Thanks. I am aware that the author promotes the Gaelic language, and the tongue in cheek tone of the piece was clear to all. I don’t think I need to restate my point about ‘negative humour’ and its effects, and my original comment was motivated by disappointment that the author and Bella should be so unaware of the true situation in Wales.

            Just a suggestion – how’s about changing the comment to something on the lines of ‘There are about 560k speakers. As a result of non-violent campaigning since the 1960s – including prison sentences – the language is now one of the UK’s two official languages.’

          2. Neither I nor the author are unaware of the situation in Wales.

            You don’t get to change the copy on someone’s article, sorry.

            Thanks for your feedback.

  3. K.A.Mylchreest says:

    Tha mise anns a’ Chòrn aig an t-am seo, agus an diugh tha an t-uisge ann gu math trom!
    Yth ezov vy yn Kernow y’n eur-ma, ha hedhyw glaw a wra yn fen!

  4. Sean F O'Drisceoil says:

    Excellent summary 🙂 Contains a good warning to the Six who still have their Celtic language intact – don’t emulate Galicia. They are Celtic in origin but because they lost their Celtic language, many dispute this, including some academics who should know better! It seems that Celtic is now hard to define because of multiple assimilation processes which happen in every country (Normans, Sasanachs, Vikings etc. in the case of modern Gaeldom/Dal Riada et al). Hence one is not really a Celtic land unless one’s Celtic language is still alive and kicking 🙁 Bí aireach – cum do chanan beo!

  5. Craig Weatherhill says:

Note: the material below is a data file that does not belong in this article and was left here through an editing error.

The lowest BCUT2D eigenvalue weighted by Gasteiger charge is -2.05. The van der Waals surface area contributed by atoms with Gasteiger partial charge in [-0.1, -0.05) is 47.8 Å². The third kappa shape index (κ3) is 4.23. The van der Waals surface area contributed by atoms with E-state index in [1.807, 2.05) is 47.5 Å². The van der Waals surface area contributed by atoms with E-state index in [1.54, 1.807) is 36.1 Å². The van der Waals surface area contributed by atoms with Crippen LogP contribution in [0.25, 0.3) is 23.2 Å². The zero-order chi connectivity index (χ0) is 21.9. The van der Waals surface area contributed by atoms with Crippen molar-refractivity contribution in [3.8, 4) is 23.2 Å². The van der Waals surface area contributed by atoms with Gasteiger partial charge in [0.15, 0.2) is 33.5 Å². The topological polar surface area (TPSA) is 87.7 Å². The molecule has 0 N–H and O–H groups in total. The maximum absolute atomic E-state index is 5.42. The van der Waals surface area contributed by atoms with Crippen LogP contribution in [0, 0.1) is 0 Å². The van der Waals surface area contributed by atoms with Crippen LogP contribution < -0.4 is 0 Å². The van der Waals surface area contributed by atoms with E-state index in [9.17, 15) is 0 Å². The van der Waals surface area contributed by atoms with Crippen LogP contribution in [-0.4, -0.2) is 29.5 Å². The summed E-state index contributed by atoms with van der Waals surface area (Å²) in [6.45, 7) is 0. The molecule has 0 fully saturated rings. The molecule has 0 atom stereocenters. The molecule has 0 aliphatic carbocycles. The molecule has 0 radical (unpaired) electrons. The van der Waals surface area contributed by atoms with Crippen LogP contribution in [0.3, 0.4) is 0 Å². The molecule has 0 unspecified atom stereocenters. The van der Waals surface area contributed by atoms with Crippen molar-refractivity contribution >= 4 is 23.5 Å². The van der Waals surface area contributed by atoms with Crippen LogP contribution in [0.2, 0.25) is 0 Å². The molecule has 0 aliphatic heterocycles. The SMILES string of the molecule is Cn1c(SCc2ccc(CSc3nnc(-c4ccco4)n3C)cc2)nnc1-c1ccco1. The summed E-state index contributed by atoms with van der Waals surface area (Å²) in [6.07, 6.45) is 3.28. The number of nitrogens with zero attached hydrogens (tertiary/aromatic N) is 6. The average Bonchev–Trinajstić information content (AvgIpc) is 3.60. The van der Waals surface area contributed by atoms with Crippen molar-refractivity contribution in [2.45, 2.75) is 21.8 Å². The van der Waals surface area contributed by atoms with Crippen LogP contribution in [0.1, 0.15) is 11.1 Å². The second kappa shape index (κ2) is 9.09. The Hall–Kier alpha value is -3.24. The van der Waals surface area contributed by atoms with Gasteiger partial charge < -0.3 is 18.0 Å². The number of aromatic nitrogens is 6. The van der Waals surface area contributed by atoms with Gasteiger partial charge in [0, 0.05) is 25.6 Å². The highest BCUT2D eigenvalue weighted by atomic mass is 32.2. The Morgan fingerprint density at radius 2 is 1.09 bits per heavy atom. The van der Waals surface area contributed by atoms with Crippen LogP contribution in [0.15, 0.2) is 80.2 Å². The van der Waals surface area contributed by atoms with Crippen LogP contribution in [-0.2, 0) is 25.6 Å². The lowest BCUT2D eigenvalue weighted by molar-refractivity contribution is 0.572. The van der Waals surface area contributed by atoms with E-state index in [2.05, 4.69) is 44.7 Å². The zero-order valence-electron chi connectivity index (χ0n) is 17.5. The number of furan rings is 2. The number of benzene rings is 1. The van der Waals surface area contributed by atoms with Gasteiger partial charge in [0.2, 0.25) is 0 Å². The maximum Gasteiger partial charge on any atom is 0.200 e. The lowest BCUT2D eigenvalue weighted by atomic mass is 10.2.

560 Cornish speakers are totally fluent iin the language. Some 3,000-4,000 people can use Kernowek with varying degrees of competence, and there’s a healthy intake of new learners every year at the 20 or so classes that are available (plus on-line courses). Bilingual signage is springing up everywhere – all street signs will be bilingual, and thousands are up already. Even ‘English’ Heritage (of all people!) make extensive use of Cornish at Tintagel and Chysauster, and the only agency that won’t use it is the National Trust. Many books are being published in the language, including classics like Treasure Island, The War of the Worlds and The Hobbit (Pride and Prejudice just published!) and, as production of these isn’t cheap, there is surely a demand for them). I’m glad that your write-up didn’t describe Cornish as having died out, because it never did. “Back from the brink” is the perfect phrase, because it was that close to actual extinction before the revival movement began. The last-known native speaker of Cornish was not the oft-cited Dolly Pentreath (d.1777), but a man (Richard Mann, St Just, formerly of Zennor) who was still alive in 1914, aged 80, well after the revival had begun.